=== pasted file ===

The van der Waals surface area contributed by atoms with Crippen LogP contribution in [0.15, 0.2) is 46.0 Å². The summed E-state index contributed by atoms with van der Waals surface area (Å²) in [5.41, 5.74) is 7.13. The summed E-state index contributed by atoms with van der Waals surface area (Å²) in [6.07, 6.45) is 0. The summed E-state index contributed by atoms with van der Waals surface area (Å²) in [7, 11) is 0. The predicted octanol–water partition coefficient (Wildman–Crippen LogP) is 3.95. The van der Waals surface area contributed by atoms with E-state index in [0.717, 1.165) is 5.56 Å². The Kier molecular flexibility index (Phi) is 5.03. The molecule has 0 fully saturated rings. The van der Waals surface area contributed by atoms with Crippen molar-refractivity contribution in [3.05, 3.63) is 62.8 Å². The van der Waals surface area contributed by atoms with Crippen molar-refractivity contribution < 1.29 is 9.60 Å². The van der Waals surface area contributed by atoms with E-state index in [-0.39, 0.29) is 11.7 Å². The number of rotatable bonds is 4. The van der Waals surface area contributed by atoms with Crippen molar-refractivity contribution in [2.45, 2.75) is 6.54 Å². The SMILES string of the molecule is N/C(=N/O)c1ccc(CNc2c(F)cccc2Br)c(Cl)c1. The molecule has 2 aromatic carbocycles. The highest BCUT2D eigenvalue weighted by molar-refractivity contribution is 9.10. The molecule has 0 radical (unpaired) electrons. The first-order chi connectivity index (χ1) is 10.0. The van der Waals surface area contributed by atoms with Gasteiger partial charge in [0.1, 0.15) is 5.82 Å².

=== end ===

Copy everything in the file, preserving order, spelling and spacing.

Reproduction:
The van der Waals surface area contributed by atoms with Crippen LogP contribution in [0.15, 0.2) is 46.0 Å². The summed E-state index contributed by atoms with van der Waals surface area (Å²) in [5.41, 5.74) is 7.13. The summed E-state index contributed by atoms with van der Waals surface area (Å²) in [6.07, 6.45) is 0. The summed E-state index contributed by atoms with van der Waals surface area (Å²) in [7, 11) is 0. The predicted octanol–water partition coefficient (Wildman–Crippen LogP) is 3.95. The van der Waals surface area contributed by atoms with E-state index in [0.717, 1.165) is 5.56 Å². The Kier molecular flexibility index (Phi) is 5.03. The molecule has 0 fully saturated rings. The van der Waals surface area contributed by atoms with Crippen molar-refractivity contribution in [3.05, 3.63) is 62.8 Å². The van der Waals surface area contributed by atoms with Crippen molar-refractivity contribution < 1.29 is 9.60 Å². The van der Waals surface area contributed by atoms with E-state index in [-0.39, 0.29) is 11.7 Å². The number of rotatable bonds is 4. The van der Waals surface area contributed by atoms with Crippen molar-refractivity contribution in [2.45, 2.75) is 6.54 Å². The SMILES string of the molecule is N/C(=N/O)c1ccc(CNc2c(F)cccc2Br)c(Cl)c1. The molecule has 2 aromatic carbocycles. The highest BCUT2D eigenvalue weighted by molar-refractivity contribution is 9.10. The molecule has 0 radical (unpaired) electrons. The first-order chi connectivity index (χ1) is 10.0. The van der Waals surface area contributed by atoms with Gasteiger partial charge in [0.1, 0.15) is 5.82 Å².